For at least a year, I tried to find my way back to my cushion. I would practice in fits and starts, but it never seemed to stick. I continued to practice yoga and slowly started to write more regularly. I started taking ecourses and began this blog. I started building a routine, finding a rhythm. And then I found Susan Piver and her Open Heart Project, (OHP). I signed up for her newsletter and started meditating with her. Her wisdom, kindness, and friendship, along with the OHP community, helped me find my way back.

meditating with Susan

The great gift of a spiritual path is coming to trust that you can find a way to true refuge. You realize that you can start right where you are, in the midst of your life, and find peace in any circumstance. Even at those moments when the ground shakes terribly beneath you — when there’s a loss that will alter your life forever — you can still trust that you will find your way home. This is possible because you’ve touched the timeless love and awareness that are intrinsic to who you are. ~Tara Brach, True Refuge: Finding Peace and Freedom in Your Own Awakened Heart

For the past few years, I’ve been thinking about taking refuge vows. I’ve been telling people for so long “I study and practice Buddhism, but I’m not actually a Buddhist, haven’t taken vows or anything,” that I wondered if I ever would. But I’ve been feeling a longing, a growing awareness — this is my path, I’m committed to it. Like I told a teacher once, “if this doesn’t work, nothing does.” For whatever reason, this is just what makes sense to me. It helps me to live my life, to be in the world, to cultivate kindness and wisdom, sanity. And yet, I have been waiting, for either an opportunity that was close to home or one Susan Piver could attend, because it felt important to me to have her there somehow, since she’s the primary reason I’d be there.

Then I got certified to teach yoga. We studied yogic philosophy as part of our training, meditated, did mantra and kirtan practice, learned various breath practices and the sanskrit names for the yoga poses, read the yoga sutras — and I loved it all, saw so many similarities between it and my tradition, but also became very aware that it wasn’t my path. Yoga is one of my practices, and part of my path as such, but I’m not so much a yogini as I am a Buddhist who does yoga.

Becoming a yoga teacher made it clear it was time to make a true commitment to my path. I searched to see where I might go to take my vows, and saw that the Boulder Shambhala Center was offering the ceremony two days before my birthday. Susan couldn’t be there, but she did write my letter of recommendation. The teacher who would be performing the ceremony had taught at my Warrior Assembly, and when I arrived the night we went to make our official request to make the vow, a friend was leading our meditation session. It was time.

boulderrigden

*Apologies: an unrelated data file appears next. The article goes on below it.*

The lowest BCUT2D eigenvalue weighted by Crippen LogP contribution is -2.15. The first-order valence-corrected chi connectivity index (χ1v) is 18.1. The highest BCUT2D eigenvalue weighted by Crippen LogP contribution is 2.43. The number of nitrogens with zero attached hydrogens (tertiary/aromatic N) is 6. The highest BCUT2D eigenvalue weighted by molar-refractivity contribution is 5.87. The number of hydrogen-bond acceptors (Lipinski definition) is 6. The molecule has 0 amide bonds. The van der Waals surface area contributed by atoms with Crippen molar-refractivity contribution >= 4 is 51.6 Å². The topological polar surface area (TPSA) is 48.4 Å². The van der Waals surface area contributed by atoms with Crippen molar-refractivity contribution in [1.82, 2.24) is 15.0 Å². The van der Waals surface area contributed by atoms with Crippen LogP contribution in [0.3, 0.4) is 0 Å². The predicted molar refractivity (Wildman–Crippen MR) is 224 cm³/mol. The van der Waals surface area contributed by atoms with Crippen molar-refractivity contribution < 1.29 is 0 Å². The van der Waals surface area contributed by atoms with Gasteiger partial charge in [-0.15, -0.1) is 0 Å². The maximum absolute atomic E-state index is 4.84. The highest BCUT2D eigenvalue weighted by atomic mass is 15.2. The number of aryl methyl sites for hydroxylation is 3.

Boulder Shambhala Meditation Center Main Shrine Room

I asked Susan her advice about taking vows in the weeks leading up to the ceremony, and she said, “Relax. Watch your mind. Enjoy. Relax. Repeat … And remember, you have nothing to prove. This ceremony is to mark something that has already happened.” I tried to remember this as I waited for my interview with Acharya Ferguson (“Acharya” in this tradition basically means “senior teacher”), and even though he’s the kindest person and I’d met him before, I was still nervous. The purpose of the interview is to make a formal request to take the vow and for the teacher to come up with the dharma name you’d be given the day of the ceremony. We were told that he might ask us questions, but might not. The person who went in just before me was talking and laughing with him, and I wasn’t sure what to wish for — if he didn’t ask me any questions, was that good or bad? Part of me wanted him to see me and for my presence to be so vibrant, my true self so clearly embodied and present that he would know just by seeing me. I think I was also afraid if I opened my mouth, I might say something weird because I was anxious and end up with an odd name that didn’t fit, didn’t make sense to me.

In Tibet, children are given a nickname when they are born. This is what everyone calls them until they are old enough to take their refuge vows and receive their adult, Buddhist name. In that culture, everyone given a name uses it. In the West, many dharma students don’t actually change their name, but rather use it as a contemplation. We were told that the name isn’t meant as a compliment or a challenge, but rather something to consider as we practice, intended to offer insight, and that it was entirely up to us whether we wanted to officially change our name, use it in that way. I felt sure my name would be a message, that it would provide me a new understanding of my path. And during my meeting with Acharya Ferguson that night, he did ask me a few questions, and I could see the exact moment he knew the name he’d offer me.

heartgiftOn the day of the ceremony, I focused on Susan’s advice. I relaxed and enjoyed myself. Acharya Ferguson gave a talk in the morning about what it meant to take refuge, and then we did sitting and walking meditation until lunch, contemplating what we were about to do. After a break to eat, we came back and had a rehearsal and then the ceremony itself.